Two weeks ago Hamza bin Laden — the son of Osama bin Laden, who is trying to reinvent himself as the leader of al-Qaeda — issued his own advice for “martyrdom seekers” in the west. They need not use “a military tool. If you are able to pick a firearm, well and good; if not, the options are many”.

All this comes as Isis is losing territory and it is becoming harder for prospective jihadis to travel to such battlefields. This denies terrorist groups space to plan but also creates two new categories of concern: returnees who have fought on these battlefields and blocked travellers who retain the radical impulse. These categories are added to the long list of individuals already of concern to security agencies. In the UK there are 500 under investigation, according to Ben Wallace, security minister, and 3,000 of active interest. There are a further 20,000 in a wider ring including people on the fringes of investigations going back years. In other words, security agencies are managing a roster of dangerous extremists from which it is almost impossible ever to remove names. Individuals such as Masood, investigated a decade ago on the edge of plots, may return to strike years later so agencies must stay alert to them.

A successful attack is by definition a failure by security agencies. In the case of London and Manchester, it is not yet clear whether we are looking at a lack of analysis, intelligence or capacity — or whether the threat has suddenly grown more acute and overwhelming. Whatever the answer, the question will become central to political debate, particularly given the proximity of the attacks to the general election.

Prime Minister Theresa May has pointed to the need to deal with ideology and “safe space” — online and offline. There will also be ever-louder questions about whether the security agencies have the resources to manage an engorged threat — as well as how they manage sometimes fraught relations with allies in Washington and Europe.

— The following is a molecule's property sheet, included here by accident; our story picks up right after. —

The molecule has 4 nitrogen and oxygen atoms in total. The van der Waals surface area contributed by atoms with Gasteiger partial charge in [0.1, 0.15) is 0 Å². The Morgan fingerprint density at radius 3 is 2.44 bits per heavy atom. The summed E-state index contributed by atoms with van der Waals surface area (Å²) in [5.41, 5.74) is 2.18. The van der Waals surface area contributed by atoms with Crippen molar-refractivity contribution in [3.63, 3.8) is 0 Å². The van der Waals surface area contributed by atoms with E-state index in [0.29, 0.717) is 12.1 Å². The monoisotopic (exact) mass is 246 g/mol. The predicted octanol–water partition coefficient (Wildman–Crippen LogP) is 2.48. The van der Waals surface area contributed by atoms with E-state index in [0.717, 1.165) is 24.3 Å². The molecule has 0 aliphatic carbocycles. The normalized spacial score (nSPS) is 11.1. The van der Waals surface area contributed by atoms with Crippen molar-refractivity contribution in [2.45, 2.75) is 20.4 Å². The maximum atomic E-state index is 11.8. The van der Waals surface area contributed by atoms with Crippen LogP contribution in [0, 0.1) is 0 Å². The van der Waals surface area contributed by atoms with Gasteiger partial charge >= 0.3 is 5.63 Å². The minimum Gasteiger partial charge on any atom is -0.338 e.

But it is clear that the current strategy — seeking to deal with the threats through a four-pillar approach of “prevent, pursue, protect and prepare” — is merely managing a problem that appears to be getting worse.

The writer is director of international security studies at the Royal United Services Institute and author of ‘We Love Death As You Love Life’

Trying to catch up on various recent posts, though am a bit behind, so apologies. A few longer pieces have landed now as well. In the short term, here is something for my institutional home RUSI about what policy ideas could be advanced to manage the long-term threat that the UK faces.

What Policy Changes Are Needed after the Manchester Attack?

Raffaello Pantucci
Commentary31 May 2017
UK Counter-terrorismTackling ExtremismSecuring BritainTerrorism

A week after the atrocity in Manchester, it is now possible to draw some preliminary conclusions: there clearly was a breakdown in the intelligence flow that led to suicide bomber Salman Abedi slipping through the net; there are enduring questions about the UK’s Prevent anti-terrorism strategy; and, finally, there are the weaknesses of ‘soft targets’ that such an attack invariably expose.

It is, of course, impossible, without full access to information, to properly understand exactly the nature of the intelligence breakdown that led to last week’s suicide attack on an Ariana Grande concert in Manchester.

Still the fact that the bomber, Salman Abedi, was flagged up to authorities a number of times, by locals in Manchester, was travelling back and forth to a country that is a warzone and came from a family with strong militant pedigrees all indicate – without the benefit of hindsight – that he was someone who should have attracted attention.

If, as suggested, he was someone who had featured in previous investigations but was sidelined in favour of what were deemed to be more menacing targets, then the attack in which 22 people were killed and dozens wounded highlights what for the intelligence services remains a perennial question: how do you determine who seems more menacing when resources are limited?

This is not only a difficult calibration to make, it is also not a way to remove someone from concerns altogether. For, as we have seen repeatedly, individuals will sometimes rise back out of this pool of downgraded threats to pose an immediate danger.